11 Mar 2022 - Rita Ramos, BIOPOLIS, CIBIO-InBIO/UP, UEA | 14h45
Microclimate refugia as a dynamic spatiotemporal area in a context of temperature constrain as tested in a threatened grassland bird

The term "climate refugia” is normally associated with areas where species persist during severe climatic change periods. We use, microclimate refugia referring to dynamic spatial-temporal areas species use to cope with elevated temperatures. These areas may enable species to persist in, otherwise, inhospitable landscapes. An example are the semi-natural grasslands, being climate vulnerable hotspots in Europe that host many threatened species.
In this study we i) test if the Vulnerable Little bustard (Tetrax tetrax) (LB) increases use of microclimate refugia with increasing temperatures; ii) assess which environmental features offer microclimate refugia opportunities. GPS data from 77 LB tagged between 2009 and 2019 were associated with land use and hourly temperature information at 30x30m resolution.
50.8% of the locations occurred at temperatures > 25ºC and 6.6% at more than 37ºC, indicating that this species is exposed to temperatures above their physiological thermal optimum. Locations with temperature at least 0.5ºC cooler than the surrounding landscape were defined as providing microclimate refugia. As predicted, LB increased the use of microclimate refugia at higher temperatures. However, less than 25% of the GPS locations provided refugia and LB used these rarely (> 10%). Locations with microclimate refugia occurred more frequently in hotter continental areas, indicating LB use refugia more often in warmer regions of its distribution. Microclimate refugia, used by this species, were areas with high proportion of herbaceous vegetation with small patches of trees and shrubs.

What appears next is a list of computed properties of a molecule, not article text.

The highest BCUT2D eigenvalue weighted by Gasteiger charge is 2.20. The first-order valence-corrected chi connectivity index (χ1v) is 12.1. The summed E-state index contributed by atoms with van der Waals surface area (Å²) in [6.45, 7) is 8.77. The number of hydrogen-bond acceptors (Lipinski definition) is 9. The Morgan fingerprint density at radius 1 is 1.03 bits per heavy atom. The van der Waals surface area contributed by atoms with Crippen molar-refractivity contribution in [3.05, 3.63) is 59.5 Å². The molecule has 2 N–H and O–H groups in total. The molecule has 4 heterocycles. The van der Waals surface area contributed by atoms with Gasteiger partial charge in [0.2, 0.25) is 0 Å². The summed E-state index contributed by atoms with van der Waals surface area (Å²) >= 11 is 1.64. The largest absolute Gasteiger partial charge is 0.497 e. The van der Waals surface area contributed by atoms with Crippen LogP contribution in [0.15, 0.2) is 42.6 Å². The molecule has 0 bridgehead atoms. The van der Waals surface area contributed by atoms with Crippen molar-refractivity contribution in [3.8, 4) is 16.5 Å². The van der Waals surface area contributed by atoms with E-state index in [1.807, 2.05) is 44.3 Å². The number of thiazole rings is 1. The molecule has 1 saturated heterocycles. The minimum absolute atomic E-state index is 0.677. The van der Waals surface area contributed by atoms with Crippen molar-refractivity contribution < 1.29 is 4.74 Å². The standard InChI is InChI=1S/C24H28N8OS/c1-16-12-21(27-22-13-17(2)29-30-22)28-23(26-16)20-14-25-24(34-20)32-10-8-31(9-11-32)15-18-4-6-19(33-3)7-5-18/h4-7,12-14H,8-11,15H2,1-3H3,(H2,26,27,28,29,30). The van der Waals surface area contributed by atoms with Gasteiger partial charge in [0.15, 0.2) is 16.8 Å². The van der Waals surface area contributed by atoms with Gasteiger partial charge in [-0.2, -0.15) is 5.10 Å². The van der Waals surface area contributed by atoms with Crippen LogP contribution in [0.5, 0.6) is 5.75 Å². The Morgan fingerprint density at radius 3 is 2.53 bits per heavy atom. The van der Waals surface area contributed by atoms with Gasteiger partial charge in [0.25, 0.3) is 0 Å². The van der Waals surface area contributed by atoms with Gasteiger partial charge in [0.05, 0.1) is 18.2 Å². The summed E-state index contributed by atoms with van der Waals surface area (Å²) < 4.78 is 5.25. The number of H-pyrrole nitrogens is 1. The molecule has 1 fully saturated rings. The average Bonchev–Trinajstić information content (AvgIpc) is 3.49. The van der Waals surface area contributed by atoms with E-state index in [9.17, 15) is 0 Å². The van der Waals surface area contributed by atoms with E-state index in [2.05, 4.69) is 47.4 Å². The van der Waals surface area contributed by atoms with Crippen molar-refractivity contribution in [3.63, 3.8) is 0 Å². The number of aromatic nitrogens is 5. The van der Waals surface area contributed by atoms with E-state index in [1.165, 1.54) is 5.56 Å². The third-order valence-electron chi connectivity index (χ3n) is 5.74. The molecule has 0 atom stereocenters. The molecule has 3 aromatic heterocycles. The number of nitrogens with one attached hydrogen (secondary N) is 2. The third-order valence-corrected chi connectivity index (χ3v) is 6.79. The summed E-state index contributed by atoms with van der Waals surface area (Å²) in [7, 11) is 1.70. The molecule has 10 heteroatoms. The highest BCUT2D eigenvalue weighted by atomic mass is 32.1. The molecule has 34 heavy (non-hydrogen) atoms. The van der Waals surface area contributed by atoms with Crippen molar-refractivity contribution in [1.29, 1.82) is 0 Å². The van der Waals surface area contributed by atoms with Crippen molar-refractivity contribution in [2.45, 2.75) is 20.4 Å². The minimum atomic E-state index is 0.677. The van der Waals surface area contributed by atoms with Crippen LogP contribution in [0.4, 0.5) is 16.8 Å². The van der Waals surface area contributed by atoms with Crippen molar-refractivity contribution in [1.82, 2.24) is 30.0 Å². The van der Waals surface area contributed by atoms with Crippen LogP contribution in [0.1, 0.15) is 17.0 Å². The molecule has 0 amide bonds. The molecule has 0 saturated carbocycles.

Despite using microclimate refugia in a small proportion, possibly due to life-history and behaviour constraints, these areas may help Little bustards persist in extreme conditions.

Rita is a 3rd year BIODIV PhD student, doing a double degree between University of Porto (Portugal) and University of East Anglia (UK). She graduated in Biology and has a master in Conservation Biology both by University of Lisbon, Portugal. Currently, she is investigating the effects of temperature increase in the movement and behaviour of Little bustards (Tetrax tetrax), a threatened grassland bird, taking advantage of high resolution GPS tracking devices and satellite data.

[Host: João Paulo Silva, Movement Ecology - MOVE, Biodiversity in Agricultural and Forest Ecosystems - AGRODIV]

Online access to the seminar: https://fc-up-pt.zoom.us/j/89390227485